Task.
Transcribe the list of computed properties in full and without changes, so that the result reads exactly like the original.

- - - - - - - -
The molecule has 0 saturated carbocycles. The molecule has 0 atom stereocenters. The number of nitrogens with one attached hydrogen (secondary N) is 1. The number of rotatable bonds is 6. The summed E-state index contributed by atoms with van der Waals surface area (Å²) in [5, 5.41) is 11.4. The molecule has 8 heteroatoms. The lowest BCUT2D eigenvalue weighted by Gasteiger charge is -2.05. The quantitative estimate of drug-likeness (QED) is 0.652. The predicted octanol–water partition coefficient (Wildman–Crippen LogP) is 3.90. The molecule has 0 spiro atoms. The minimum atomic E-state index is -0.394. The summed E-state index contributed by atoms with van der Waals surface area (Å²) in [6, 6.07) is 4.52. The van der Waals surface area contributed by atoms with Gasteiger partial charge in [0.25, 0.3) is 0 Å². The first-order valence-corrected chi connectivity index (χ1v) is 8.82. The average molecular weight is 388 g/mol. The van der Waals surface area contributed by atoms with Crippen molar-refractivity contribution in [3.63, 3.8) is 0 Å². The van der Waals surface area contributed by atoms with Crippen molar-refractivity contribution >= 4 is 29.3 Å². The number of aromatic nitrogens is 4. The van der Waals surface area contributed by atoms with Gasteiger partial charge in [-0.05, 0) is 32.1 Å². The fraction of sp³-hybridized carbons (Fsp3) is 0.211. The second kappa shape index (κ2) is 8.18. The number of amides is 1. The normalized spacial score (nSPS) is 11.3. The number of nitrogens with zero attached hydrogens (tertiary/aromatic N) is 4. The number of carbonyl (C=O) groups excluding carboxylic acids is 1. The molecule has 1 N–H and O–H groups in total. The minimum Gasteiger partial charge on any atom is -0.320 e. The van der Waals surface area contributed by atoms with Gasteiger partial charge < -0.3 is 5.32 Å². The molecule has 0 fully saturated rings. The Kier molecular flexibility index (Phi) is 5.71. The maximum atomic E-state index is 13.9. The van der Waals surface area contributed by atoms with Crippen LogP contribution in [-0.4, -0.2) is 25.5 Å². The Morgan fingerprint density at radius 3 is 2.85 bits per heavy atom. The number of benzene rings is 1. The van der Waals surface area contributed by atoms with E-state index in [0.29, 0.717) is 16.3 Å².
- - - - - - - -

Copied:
The molecule has 0 saturated carbocycles. The molecule has 0 atom stereocenters. The number of nitrogens with one attached hydrogen (secondary N) is 1. The number of rotatable bonds is 6. The summed E-state index contributed by atoms with van der Waals surface area (Å²) in [5, 5.41) is 11.4. The molecule has 8 heteroatoms. The lowest BCUT2D eigenvalue weighted by Gasteiger charge is -2.05. The quantitative estimate of drug-likeness (QED) is 0.652. The predicted octanol–water partition coefficient (Wildman–Crippen LogP) is 3.90. The molecule has 0 spiro atoms. The minimum atomic E-state index is -0.394. The summed E-state index contributed by atoms with van der Waals surface area (Å²) in [6, 6.07) is 4.52. The van der Waals surface area contributed by atoms with Gasteiger partial charge in [0.25, 0.3) is 0 Å². The first-order valence-corrected chi connectivity index (χ1v) is 8.82. The average molecular weight is 388 g/mol. The van der Waals surface area contributed by atoms with Crippen molar-refractivity contribution in [3.63, 3.8) is 0 Å². The van der Waals surface area contributed by atoms with Crippen molar-refractivity contribution >= 4 is 29.3 Å². The number of aromatic nitrogens is 4. The van der Waals surface area contributed by atoms with Gasteiger partial charge in [-0.05, 0) is 32.1 Å². The fraction of sp³-hybridized carbons (Fsp3) is 0.211. The second kappa shape index (κ2) is 8.18. The number of amides is 1. The normalized spacial score (nSPS) is 11.3. The number of nitrogens with zero attached hydrogens (tertiary/aromatic N) is 4. The number of carbonyl (C=O) groups excluding carboxylic acids is 1. The molecule has 1 N–H and O–H groups in total. The minimum Gasteiger partial charge on any atom is -0.320 e. The van der Waals surface area contributed by atoms with Gasteiger partial charge < -0.3 is 5.32 Å². The molecule has 0 fully saturated rings. The Kier molecular flexibility index (Phi) is 5.71. The maximum atomic E-state index is 13.9. The van der Waals surface area contributed by atoms with Crippen LogP contribution in [-0.4, -0.2) is 25.5 Å². The Morgan fingerprint density at radius 3 is 2.85 bits per heavy atom. The number of benzene rings is 1. The van der Waals surface area contributed by atoms with E-state index in [0.29, 0.717) is 16.3 Å².